This study investigated the effect of repeated evaluation and repeated exposure on grammatical acceptability ratings for both acceptable and unacceptable sentence types. In Experiment 1, subjects in the Experimental group rated multiple examples of two ungrammatical sentence types (ungrammatical binding and double object with dative-only verb), and two difficult to process sentence types [center-embedded (2) and garden path ambiguous relative], along with matched grammatical/non-difficult sentences, before rating a final set of experimental sentences. Subjects in the control group rated unrelated sentences during the exposure period before rating the experimental sentences. Subjects in the Experimental group rated both grammatical and ungrammatical sentences as more acceptable after repeated evaluation than subjects in the Control group. In Experiment 2, subjects answered a comprehension question after reading each sentence during the exposure period. Subjects in the experimental group rated garden path and center-embedded (1) sentences as higher in acceptability after comprehension exposure than subjects in the control group. The results are consistent with increased fluency of comprehension being misattributed as a change in acceptability.
In Japanese, vowel duration can distinguish the meaning of words. In order for infants to learn this phonemic contrast using simple distributional analyses, there should be reliable differences in the duration of short and long vowels, and the frequency distribution of vowels must make these differences salient enough in the input. In this study, we evaluate these requirements of phonemic learning by analyzing the duration of vowels from over 11 hours of Japanese infant-directed speech. We found that long vowels are substantially longer than short vowels in the input directed to infants, for each of the five oral vowels. However, we also found that learning phonemic length from the overall distribution of vowel duration is not going to be easy for a simple distributional learner, because of the large base-rate effect (i.e., 94% of vowels are short), and because of the many factors that influence vowel duration (e.g., intonational phrase boundaries, word boundaries, and vowel height). Therefore, a successful learner would need to take into account additional factors such as prosodic and lexical cues in order to discover that duration can contrast the meaning of words in Japanese. These findings highlight the importance of taking into account the naturalistic distributions of lexicons and acoustic cues when modeling early phonemic learning.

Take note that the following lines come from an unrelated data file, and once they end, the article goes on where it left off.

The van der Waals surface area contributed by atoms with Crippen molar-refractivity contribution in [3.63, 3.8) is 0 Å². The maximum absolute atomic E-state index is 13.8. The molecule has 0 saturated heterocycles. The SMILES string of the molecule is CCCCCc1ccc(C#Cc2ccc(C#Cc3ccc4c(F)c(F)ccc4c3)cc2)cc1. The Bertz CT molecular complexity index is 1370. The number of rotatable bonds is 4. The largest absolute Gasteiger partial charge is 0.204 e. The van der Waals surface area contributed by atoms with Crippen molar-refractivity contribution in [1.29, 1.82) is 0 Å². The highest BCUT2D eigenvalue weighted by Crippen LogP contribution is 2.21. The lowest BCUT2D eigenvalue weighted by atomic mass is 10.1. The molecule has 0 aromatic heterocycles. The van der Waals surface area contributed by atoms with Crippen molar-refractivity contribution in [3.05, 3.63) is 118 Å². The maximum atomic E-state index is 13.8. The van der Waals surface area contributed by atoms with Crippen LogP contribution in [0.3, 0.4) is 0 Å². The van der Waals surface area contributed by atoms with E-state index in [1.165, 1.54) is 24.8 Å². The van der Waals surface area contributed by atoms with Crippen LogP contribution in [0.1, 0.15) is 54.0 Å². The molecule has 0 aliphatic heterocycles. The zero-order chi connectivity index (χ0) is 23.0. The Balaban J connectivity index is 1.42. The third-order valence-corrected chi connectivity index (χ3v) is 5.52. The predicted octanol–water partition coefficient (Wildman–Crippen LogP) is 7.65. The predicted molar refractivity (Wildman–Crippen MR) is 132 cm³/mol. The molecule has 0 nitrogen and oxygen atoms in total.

The labial-coronal effect has originally been described as a bias to initiate a word with a labial consonant-vowel-coronal consonant (LC) sequence. This bias has been explained with constraints on the human speech production system, and its perceptual correlates have motivated the suggestion of a perception-production link. However, previous studies exclusively considered languages in which LC sequences are globally more frequent than their counterpart. The current study examined the LC bias in speakers of Japanese, a language that has been claimed to possess more CL than LC sequences. We first conducted an analysis of Japanese corpora that qualified this claim, and identified a subgroup of consonants (plosives) exhibiting a CL bias. Second, focusing on this subgroup of consonants, we found diverging results for production and perception such that Japanese speakers exhibited an articulatory LC bias, but a perceptual CL bias. The CL perceptual bias, however, was modulated by language of presentation, and was only present for stimuli recorded by a Japanese, but not a French, speaker. A further experiment with native speakers of French showed the opposite effect, with an LC bias for French stimuli only. Overall, we find support for a universal, articulatory motivated LC bias in production, supporting a motor explanation of the LC effect, while perceptual biases are influenced by distributional frequencies of the native language.
Numerous studies have reported an effect of prosodic information on parsing but whether prosody can impact even the initial parsing decision is still not evident. In a visual world eye-tracking experiment, we investigated the influence of contrastive intonation and visual context on processing temporarily ambiguous relative clause sentences in Japanese. Our results showed that listeners used the prosodic cue to make a structural prediction before hearing disambiguating information. Importantly, the effect was limited to cases where the visual scene provided an appropriate context for the prosodic cue, thus eliminating the explanation that listeners have simply associated marked prosodic information with a less frequent structure. Furthermore, the influence of the prosodic information was also evident following disambiguating information, in a way that reflected the initial analysis. The current study demonstrates that prosody, when provided with an appropriate context, influences the initial syntactic analysis and also the subsequent cost at disambiguating information. The results also provide first evidence for pre-head structural prediction driven by prosodic and contextual information with a head-final construction.